New year, new yearbook: Spotlight on Ms. Rinehuls


Ms. Rinehuls in the auditorium on Picture Day — Photo courtesy of me

2023 marks an important year for Tuscarora High, for it’s the 20th anniversary of the school’s opening back in 2003–when there was only a freshman and a sophomore class. For many staff members it marks their 10th, 15th, or even 20th year working in the building–but for Ms. Rinehuls, it’s her first.


“I love [Tuscarora]. It’s very different from where I’ve taught in the past. Because I’ve taught elementary school for nine years, and then I taught middle school for nine years, so it’s a beautiful thing to be here until I retire.”


Surrounding her are vintage film cameras of all shapes and sizes, some perched on stacks of yearbooks from decades past and others resting on the shiny, dark counters positioned all around the room. These are where the room’s multitude of desktop computers reside on–and where all of the creative magic is done. Because despite her status as a newcomer to the building, she has a tremendous undertaking ahead of her–carrying on the decades-long school tradition known as the yearbook.


What’s your biggest goal for the year?

“To make it through the yearbook [laughs]. And hopefully have it turn out really well.”


It’s certainly a special task this year considering the yearbook’s theme: Twenty Years in the Making, a summation and celebration of the entire school’s achievements over two decades of its life. But Ms. Rinehuls is confident that she and the yearbook staff are on the right path to success.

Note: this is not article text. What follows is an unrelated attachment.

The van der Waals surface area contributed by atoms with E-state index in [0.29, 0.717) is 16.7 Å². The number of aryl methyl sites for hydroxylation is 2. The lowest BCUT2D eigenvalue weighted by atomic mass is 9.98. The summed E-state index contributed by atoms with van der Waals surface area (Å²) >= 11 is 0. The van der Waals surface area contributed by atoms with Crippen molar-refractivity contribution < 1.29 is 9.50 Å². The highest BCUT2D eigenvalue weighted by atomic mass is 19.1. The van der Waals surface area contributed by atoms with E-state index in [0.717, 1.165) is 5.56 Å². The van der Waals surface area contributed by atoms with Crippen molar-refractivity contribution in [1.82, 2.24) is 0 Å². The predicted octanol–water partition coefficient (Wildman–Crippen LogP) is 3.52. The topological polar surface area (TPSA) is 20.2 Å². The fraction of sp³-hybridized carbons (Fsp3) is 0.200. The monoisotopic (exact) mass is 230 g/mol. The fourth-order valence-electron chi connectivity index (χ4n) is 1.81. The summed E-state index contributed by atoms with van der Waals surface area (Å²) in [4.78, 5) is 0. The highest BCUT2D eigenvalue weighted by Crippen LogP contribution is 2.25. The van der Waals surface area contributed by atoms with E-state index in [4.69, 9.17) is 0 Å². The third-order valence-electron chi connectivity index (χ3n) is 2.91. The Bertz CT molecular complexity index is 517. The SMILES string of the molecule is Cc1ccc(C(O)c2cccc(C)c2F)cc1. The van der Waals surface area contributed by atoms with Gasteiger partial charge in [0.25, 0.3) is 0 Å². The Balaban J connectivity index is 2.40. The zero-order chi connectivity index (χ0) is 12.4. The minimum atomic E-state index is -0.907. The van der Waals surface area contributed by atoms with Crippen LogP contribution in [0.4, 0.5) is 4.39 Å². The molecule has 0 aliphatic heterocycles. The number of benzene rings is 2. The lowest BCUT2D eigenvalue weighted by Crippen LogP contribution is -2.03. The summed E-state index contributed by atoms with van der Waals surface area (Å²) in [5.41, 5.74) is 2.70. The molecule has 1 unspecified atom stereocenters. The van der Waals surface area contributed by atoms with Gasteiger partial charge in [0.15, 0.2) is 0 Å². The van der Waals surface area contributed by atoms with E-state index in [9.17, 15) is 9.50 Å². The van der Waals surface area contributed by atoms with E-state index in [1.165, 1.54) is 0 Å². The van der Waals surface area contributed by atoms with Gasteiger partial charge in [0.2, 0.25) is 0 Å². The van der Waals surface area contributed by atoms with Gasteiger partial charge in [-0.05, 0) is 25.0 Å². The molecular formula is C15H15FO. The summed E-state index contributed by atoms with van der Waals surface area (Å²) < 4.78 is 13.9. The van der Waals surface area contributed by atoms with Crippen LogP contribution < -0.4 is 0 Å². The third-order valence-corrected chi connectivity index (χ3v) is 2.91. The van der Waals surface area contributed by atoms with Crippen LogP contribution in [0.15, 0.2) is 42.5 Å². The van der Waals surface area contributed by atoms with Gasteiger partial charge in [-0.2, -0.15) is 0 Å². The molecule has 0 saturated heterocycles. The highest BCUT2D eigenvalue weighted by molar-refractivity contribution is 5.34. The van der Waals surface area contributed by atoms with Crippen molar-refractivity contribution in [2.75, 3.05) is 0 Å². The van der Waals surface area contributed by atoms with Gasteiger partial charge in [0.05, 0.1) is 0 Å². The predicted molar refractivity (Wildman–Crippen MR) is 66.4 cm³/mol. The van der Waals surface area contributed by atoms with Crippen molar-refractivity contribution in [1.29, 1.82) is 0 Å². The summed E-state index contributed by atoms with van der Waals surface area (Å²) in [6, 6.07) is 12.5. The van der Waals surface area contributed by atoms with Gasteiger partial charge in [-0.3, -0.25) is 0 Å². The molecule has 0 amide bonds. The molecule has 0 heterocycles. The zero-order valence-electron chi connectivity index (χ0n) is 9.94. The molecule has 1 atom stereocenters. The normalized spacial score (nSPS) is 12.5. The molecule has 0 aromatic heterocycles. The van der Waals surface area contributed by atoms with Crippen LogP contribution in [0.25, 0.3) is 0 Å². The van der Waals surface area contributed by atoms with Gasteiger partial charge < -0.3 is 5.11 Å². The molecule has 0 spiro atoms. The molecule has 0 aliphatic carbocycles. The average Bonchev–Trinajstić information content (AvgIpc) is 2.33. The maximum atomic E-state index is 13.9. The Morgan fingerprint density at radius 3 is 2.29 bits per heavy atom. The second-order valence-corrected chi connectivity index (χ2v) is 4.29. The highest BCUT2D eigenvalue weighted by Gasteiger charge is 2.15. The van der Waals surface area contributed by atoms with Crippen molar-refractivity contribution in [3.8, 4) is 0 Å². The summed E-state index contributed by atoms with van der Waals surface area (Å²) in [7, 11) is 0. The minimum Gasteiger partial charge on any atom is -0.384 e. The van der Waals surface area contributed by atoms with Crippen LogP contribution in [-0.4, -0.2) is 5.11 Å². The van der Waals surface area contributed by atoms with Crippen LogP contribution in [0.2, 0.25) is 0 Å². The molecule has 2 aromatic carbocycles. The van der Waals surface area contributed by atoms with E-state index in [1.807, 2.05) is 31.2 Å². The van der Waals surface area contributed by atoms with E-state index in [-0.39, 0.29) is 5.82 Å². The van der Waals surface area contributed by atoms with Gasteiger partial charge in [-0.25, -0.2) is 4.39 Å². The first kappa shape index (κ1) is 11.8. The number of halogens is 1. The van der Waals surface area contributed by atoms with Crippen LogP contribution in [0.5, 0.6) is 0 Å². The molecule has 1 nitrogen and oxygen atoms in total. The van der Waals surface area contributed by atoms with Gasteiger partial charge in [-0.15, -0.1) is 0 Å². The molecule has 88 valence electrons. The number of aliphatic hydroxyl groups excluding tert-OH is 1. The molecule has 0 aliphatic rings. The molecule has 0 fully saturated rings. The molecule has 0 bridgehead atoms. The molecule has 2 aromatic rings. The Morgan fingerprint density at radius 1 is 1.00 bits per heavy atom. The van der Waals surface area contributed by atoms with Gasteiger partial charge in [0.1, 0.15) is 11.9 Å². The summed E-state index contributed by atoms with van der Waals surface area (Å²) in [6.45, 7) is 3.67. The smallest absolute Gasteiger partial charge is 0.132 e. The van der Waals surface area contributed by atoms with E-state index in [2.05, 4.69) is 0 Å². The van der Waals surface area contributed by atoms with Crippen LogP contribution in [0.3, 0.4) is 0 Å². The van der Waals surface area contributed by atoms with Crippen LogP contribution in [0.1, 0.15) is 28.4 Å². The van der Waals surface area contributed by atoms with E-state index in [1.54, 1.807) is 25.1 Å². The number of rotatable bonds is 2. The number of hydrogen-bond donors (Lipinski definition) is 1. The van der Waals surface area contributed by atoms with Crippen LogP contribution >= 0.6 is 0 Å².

“Luckily, photography comes naturally to me, so I don’t have to really worry about that, because… yearbook right now is just kind of taking over everything else. Like, that’s my main focus at the moment. And it’s keeping me up at night [laughs].


Outside of Publications, her yearbook creation class, Ms. Rinehuls also teaches photography courses–her passion since a young age.


Did you aspire to be something different before you settled on teaching?

“A photographer [laughs]. That’s what I wanted to be… actually, I wanted to be a teacher since sixth grade, and then I started doing photography in eighth grade–and since then, I knew I wanted to be a photographer, and then… now I’m both!”


Students in these classes learn the basics of photography and perfect their skills with weekly photoshoots, taking pictures of everything from ponds to people to pancakes. Their tool of choice, outside of their cameras, is Photoshop, learning new editing skills to make their pictures pop. It’s really amazing what her students can do with just their computers.


What’s your favorite part about teaching?

“Seeing student growth, I think. And just seeing them being excited about their projects… at the end.”


As for aspiring teachers, she has some insightful advice.


“I think that would be easy to answer since I’ve had like seven interns in my teaching career… just being able to be flexible, because a lot of times, being a teacher, you don’t know anything until the last minute. Like, we don’t have our schedules until right before school starts… plans can change on a drop of a dime, and just… don’t be hard on yourself if something fails. Because everytime you present a project and it doesn’t go well, you learn from it and you create something better the next time!”


Ultimately, Ms. Rinehuls is an essential pillar of the Tuscarora community and we’re all excited to see what she artistically has in store.